One of our planes is missing. Here are four possible explanations.
March 16, 2014 - 12:38 pm
One of our planes is missing.
That’s basically all we know for certain right now, but more than a week after losing contact with flight MH370, there are a lot of other suggestive bits of information. Unfortunately, a lot of it is, as usual, being reported by news readers who barely understand that you don’t want to keep the pointy end aimed at the ground for an extended time. Here’s some things we do know now.
The first indication of trouble was when the transponder stopped responding to radar. This is the point where newspeople are saying it “dropped off the radar,” so let’s get a little clarity here to start. A transponder is a device that transmits a response. In a plane, the transponder is receiving an interrogation and responding by transmitting a burst of data. The problem with “dropped off the radar” from the start is that all it indicated was that the transponder stopped transponding. Imagine for a second that you’re trying to find someone in the dark. If you have a flashlight, you can use the flashlight, and hopefully see them in the reflected light. This, in radar, is called a primary radar response. It’s a lot easier, though, if the person you’re looking for has a flashlight too, and can turn it on and wave back at you with it. This is what a transponder does, and it’s the major part of what’s called secondary surveillance radar.
When MH370 “dropped off the radar,” the transponder stopped responding. But transponders have an off switch. There are two independent transponders, so it isn’t probable just that it was just a transponder failure.
It didn’t disappear from primary radar, but primary radar is a lot harder to read. They now think that they might have tracked the plane as it turned back, did some vertical excursions, and headed off into the Indian Ocean.
Turning off the transponders didn’t stop all radio transmissions, however. There is an onboard flight telemetry system that kept transmitting for a long time, as much as seven hours. It’s very difficult to crash and have the telemetry transmissions keep going, so the combination is a pretty strong indication that the transponders turned off but the plane kept flying.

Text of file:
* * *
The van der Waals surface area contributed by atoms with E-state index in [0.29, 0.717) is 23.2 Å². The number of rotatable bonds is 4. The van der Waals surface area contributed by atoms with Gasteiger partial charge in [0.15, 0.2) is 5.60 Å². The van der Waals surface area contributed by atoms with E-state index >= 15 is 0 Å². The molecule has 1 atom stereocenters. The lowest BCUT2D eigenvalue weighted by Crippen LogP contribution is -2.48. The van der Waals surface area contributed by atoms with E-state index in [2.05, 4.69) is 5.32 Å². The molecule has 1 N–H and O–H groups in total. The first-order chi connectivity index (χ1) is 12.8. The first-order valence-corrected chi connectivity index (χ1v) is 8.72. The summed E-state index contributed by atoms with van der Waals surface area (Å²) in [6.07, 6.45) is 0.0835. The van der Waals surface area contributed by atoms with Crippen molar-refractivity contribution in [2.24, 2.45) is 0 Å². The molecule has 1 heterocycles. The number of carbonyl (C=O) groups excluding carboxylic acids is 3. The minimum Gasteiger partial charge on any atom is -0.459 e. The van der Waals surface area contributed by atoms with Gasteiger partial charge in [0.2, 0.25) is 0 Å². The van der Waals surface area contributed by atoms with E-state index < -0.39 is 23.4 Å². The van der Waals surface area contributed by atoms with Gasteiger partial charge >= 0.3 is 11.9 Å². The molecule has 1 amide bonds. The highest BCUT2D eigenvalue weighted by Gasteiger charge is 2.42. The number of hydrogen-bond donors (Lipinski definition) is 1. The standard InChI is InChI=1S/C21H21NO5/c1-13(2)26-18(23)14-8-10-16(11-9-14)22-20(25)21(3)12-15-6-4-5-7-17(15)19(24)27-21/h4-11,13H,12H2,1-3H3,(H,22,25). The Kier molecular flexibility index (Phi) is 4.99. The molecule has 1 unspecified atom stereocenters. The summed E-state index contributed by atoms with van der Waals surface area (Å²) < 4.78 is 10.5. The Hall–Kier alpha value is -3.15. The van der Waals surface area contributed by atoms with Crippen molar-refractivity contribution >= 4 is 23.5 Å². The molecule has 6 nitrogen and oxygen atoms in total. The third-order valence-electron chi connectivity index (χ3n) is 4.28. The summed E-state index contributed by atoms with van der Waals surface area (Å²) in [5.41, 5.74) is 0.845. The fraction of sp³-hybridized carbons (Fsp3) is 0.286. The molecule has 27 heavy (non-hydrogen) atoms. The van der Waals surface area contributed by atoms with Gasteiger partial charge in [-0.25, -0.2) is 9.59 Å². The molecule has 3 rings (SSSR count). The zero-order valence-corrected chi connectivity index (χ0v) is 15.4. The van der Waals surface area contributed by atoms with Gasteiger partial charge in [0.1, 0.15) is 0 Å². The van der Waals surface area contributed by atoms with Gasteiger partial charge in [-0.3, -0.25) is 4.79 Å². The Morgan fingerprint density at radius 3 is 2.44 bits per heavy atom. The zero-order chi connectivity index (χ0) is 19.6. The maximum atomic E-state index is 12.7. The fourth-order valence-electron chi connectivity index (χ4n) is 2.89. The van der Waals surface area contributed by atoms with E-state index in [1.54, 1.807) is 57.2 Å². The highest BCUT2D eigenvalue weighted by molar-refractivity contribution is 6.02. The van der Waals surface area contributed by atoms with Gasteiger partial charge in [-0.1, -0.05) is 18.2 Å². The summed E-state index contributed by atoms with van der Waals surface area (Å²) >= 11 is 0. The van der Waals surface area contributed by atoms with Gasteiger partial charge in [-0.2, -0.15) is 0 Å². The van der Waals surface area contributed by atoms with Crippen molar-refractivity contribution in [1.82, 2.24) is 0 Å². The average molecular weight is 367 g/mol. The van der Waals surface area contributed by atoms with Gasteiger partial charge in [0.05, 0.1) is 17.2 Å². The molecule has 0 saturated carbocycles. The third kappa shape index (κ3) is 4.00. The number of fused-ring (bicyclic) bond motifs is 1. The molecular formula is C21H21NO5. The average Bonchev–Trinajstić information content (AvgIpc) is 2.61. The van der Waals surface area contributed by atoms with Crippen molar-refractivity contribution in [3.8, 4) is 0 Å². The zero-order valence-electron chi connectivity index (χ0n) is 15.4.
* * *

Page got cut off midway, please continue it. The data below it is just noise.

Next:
Unfortunately, Malaysia Airlines doesn’t pay for the service, so the only responses were pings saying “nothing to say.” But those pings are timestamped, and that means you can estimate the distance from the satellite to the aircraft by the time the signal arrives at the satellite. Now, PJ is ill-equipped to show a three-dimensional picture, so instead imagine a map. There’s one circle centered on the last known position, which is how far the plane could have flown in seven hours. There’s another circle centered on the satellite, which is all the places that are the estimated distance from the satellite. (Strictly, that’s the surface of a sphere, but we can discount the parts of the sphere that are underground.)
This, by the way, is how GPS works: your GPS receives very accurate time signals from several satellites and computes where all the circles intersect; that’s where you are.
The result is something that looks like this:
That line is actually fuzzy, because that distance to the satellite isn’t known as accurately as say a GPS signal would be, but the last transmission does mean the plane was somewhere near that circle when it stopped sending telemetry.
So, now is the part of Malay Mystery in which we speculate.
As far as I can see, there are about four possible explanations.
First, something happened that incapacitated the pilots, and the plane flew on autopilot until it ran out of fuel. This has happened before, in the crash that killed Payne Stewart, although not on a commercial jetliner. The way it apparently happened in the Payne Stewart accident was decompression.
This is fairly unlikely just as an accident on a commercial jet because the pilots have oxygen masks immediately available — but more speculation is coming.
There is a story today that there was a “supergrass” — which is Brit for a highly-placed informant apparently — who described a plot for four or five people to take over a plane by blowing open the cabin door with a shoe bomb. So, let’s imagine that this is what happened. The door blows open, and cabin pressure is lost. The pilots, being a little bit distracted and busy, don’t get their masks on. Everyone passes out — and shortly dies at that altitude. The bodies rattling around in the cockpit cause the plane to make some uncontrolled maneuvers until the autopilot finally stabilizes. I explain the second possibility on the next page.